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Patrick McLoughlin: government may still back second runway at Gatwick

11 December 2015

9:16 AM

11 December 2015

9:16 AM

‘Gutless’ is how this morning’s papers are describing the government’s decision to yet again delay the decision on where in the South East to build a new runway. On the Today programme this morning, the Transport Secretary Patrick McLoughlin attempted to explain why the government has changed its mind — noting ‘we could have said we couldn’t have taken this forward at all’:

‘I think we’ve made some important movements already. We’ve accepted what Davies says about the need for additional capacity in the South East and we’ve said that we will make a decision on that over the summer’.

Most significantly, McLoughlin signalled the government is still toying with expansion at Gatwick. ‘Please get off the fixation of a third runway’, he told John Humphreys. ‘It could be a second runway at Gatwick’:

‘We have come to a conclusion — that what Howard Davis says in his report, that the extra capacity is needed by either Gatwick having an additional runway or by the two options that are there for Heathrow’.

Yet even the new date of next summer appears to be flexible. McLoughlin said that a decision on whether to build another runway at Heathrow or not will arrive ‘hopefully in the summer of next year’, adding ‘the summer of next year would still allow us to get the additional capacity by 2030’.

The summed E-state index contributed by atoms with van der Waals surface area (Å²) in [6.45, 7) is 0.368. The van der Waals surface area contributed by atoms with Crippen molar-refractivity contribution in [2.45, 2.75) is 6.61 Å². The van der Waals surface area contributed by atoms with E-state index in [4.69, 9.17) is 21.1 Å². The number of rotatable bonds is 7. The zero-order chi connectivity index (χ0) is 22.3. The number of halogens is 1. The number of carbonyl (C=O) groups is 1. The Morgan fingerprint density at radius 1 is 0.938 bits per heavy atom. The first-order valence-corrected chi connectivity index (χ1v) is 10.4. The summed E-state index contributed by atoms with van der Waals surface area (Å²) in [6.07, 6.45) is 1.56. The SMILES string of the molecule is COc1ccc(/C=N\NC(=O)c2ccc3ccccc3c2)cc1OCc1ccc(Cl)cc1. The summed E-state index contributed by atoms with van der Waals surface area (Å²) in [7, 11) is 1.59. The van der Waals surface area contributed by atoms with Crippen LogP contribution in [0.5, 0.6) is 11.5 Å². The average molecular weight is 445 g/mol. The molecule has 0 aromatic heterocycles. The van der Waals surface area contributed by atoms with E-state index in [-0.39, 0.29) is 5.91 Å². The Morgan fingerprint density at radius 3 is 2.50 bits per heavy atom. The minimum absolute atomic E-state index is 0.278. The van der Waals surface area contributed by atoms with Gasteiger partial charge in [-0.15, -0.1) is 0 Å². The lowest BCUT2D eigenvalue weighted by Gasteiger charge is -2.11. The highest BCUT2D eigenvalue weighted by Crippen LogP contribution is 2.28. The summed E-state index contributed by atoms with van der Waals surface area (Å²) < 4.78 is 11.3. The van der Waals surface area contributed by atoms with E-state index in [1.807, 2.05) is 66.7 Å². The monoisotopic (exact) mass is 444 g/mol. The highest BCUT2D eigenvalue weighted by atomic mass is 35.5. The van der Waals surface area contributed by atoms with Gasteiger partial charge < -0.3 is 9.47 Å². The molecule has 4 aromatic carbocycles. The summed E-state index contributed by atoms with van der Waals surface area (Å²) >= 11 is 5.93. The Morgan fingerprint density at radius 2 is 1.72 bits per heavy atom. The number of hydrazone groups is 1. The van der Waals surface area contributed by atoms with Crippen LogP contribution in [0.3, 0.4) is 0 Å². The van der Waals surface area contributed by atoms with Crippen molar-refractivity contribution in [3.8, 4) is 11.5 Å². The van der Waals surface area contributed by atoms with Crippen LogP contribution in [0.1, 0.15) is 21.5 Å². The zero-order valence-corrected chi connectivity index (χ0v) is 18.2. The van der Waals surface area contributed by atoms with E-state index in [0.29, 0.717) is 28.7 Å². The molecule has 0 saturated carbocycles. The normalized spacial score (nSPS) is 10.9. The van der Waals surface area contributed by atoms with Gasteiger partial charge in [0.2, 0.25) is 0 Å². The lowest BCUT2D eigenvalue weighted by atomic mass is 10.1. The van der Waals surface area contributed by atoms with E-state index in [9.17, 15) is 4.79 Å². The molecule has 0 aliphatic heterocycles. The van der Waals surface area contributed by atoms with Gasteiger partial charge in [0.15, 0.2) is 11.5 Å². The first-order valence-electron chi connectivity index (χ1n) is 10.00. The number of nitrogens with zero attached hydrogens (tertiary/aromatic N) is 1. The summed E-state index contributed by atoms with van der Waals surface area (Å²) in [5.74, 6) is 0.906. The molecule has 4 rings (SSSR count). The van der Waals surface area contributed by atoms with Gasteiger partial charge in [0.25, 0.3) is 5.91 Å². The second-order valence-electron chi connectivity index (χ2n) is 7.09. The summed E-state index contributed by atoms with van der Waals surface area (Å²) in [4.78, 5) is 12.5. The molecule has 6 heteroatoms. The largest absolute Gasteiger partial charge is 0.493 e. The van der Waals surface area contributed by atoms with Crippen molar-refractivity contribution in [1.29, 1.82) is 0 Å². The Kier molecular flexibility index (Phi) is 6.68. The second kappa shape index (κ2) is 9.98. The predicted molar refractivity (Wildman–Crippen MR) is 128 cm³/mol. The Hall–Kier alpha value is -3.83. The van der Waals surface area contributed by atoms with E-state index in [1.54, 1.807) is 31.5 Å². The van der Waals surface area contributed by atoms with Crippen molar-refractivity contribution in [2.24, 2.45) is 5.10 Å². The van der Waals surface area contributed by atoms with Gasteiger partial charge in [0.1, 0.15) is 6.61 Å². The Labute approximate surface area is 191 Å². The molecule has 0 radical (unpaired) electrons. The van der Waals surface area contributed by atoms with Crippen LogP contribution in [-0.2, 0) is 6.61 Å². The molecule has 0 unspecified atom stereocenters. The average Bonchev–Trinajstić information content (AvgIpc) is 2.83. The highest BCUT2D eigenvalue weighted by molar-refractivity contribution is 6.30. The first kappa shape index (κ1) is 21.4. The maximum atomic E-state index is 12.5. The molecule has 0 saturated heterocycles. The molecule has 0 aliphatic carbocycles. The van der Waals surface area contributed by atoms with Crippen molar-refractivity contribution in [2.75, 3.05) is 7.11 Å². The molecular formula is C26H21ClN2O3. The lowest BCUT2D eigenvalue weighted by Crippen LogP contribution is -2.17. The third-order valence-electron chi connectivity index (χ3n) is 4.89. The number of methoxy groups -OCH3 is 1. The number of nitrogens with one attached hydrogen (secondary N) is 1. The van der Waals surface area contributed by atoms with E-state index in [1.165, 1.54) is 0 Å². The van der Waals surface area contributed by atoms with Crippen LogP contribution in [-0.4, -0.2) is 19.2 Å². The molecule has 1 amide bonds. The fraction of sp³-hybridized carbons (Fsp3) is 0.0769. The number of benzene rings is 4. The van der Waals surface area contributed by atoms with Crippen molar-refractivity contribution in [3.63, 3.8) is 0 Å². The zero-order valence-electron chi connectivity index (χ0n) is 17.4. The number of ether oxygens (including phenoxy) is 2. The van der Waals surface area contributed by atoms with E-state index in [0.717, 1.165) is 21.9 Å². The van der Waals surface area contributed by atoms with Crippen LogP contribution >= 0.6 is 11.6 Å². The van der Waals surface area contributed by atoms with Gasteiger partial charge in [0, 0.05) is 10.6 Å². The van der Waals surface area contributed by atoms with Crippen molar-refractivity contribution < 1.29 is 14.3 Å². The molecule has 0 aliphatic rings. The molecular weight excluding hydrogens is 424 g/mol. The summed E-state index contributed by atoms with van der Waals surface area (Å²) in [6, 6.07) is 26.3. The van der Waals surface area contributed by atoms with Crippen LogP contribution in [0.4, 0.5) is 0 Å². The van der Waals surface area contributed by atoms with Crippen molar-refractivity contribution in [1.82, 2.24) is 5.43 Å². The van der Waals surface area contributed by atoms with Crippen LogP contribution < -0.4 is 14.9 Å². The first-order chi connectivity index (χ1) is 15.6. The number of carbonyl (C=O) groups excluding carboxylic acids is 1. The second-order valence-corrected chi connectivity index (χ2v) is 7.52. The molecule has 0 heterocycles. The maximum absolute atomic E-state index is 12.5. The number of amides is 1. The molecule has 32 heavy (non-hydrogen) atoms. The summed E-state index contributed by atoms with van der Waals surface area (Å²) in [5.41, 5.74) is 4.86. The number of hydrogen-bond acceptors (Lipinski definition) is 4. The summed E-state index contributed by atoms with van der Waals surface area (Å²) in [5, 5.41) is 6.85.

Cynics may say this delay is all about the London Mayoral election; the Conservative candidate Zac Goldsmith is one the most trenchant critics of Heathrow expansion and has promised to resign his seat if the government pushes it through. Delaying the decision until after next May’s mayoral election would avoid a clash between the Tory leadership, who are broadly pro-Heathrow, and their mayoral candidate. But McLoughlin denied the delay was about politics:

‘The simple fact is: we have known for a very long time when the mayoral elections were going to be. So if we deliberately wanted to say “we weren’t going to make this till after the mayoral elections” we’d have just set the timetable for another 12 months’.

But this doesn’t quite hold up. The Airports Commission report was released on 1 July this year, whereas Zac Goldsmith was selected as mayoral candidate on 2 October. Although he was seen as the obvious choice, there is a chance the government was keeping its options open and waiting to see if a pro-Heathrow candidate was chosen. Either way, delaying the decision certainly helps Zac, but it won’t help Britain’s standing in the world as a supposed nation of builders.

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